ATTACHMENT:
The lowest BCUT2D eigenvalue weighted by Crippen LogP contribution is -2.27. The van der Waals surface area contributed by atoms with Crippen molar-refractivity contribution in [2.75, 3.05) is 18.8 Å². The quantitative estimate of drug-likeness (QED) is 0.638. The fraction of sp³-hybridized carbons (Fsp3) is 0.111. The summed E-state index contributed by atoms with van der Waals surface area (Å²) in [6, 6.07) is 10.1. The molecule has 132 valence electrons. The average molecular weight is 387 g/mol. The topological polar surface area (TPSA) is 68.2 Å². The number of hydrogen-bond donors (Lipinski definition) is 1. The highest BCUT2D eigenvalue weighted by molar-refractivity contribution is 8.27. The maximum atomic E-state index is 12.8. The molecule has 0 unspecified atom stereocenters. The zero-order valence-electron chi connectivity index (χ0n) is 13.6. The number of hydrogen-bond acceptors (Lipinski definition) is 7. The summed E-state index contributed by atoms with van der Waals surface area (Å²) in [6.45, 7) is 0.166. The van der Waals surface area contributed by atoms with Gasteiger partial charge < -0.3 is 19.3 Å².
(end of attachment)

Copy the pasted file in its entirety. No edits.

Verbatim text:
The lowest BCUT2D eigenvalue weighted by Crippen LogP contribution is -2.27. The van der Waals surface area contributed by atoms with Crippen molar-refractivity contribution in [2.75, 3.05) is 18.8 Å². The quantitative estimate of drug-likeness (QED) is 0.638. The fraction of sp³-hybridized carbons (Fsp3) is 0.111. The summed E-state index contributed by atoms with van der Waals surface area (Å²) in [6, 6.07) is 10.1. The molecule has 132 valence electrons. The average molecular weight is 387 g/mol. The topological polar surface area (TPSA) is 68.2 Å². The number of hydrogen-bond donors (Lipinski definition) is 1. The highest BCUT2D eigenvalue weighted by molar-refractivity contribution is 8.27. The maximum atomic E-state index is 12.8. The molecule has 0 unspecified atom stereocenters. The zero-order valence-electron chi connectivity index (χ0n) is 13.6. The number of hydrogen-bond acceptors (Lipinski definition) is 7. The summed E-state index contributed by atoms with van der Waals surface area (Å²) in [6.45, 7) is 0.166. The van der Waals surface area contributed by atoms with Gasteiger partial charge < -0.3 is 19.3 Å².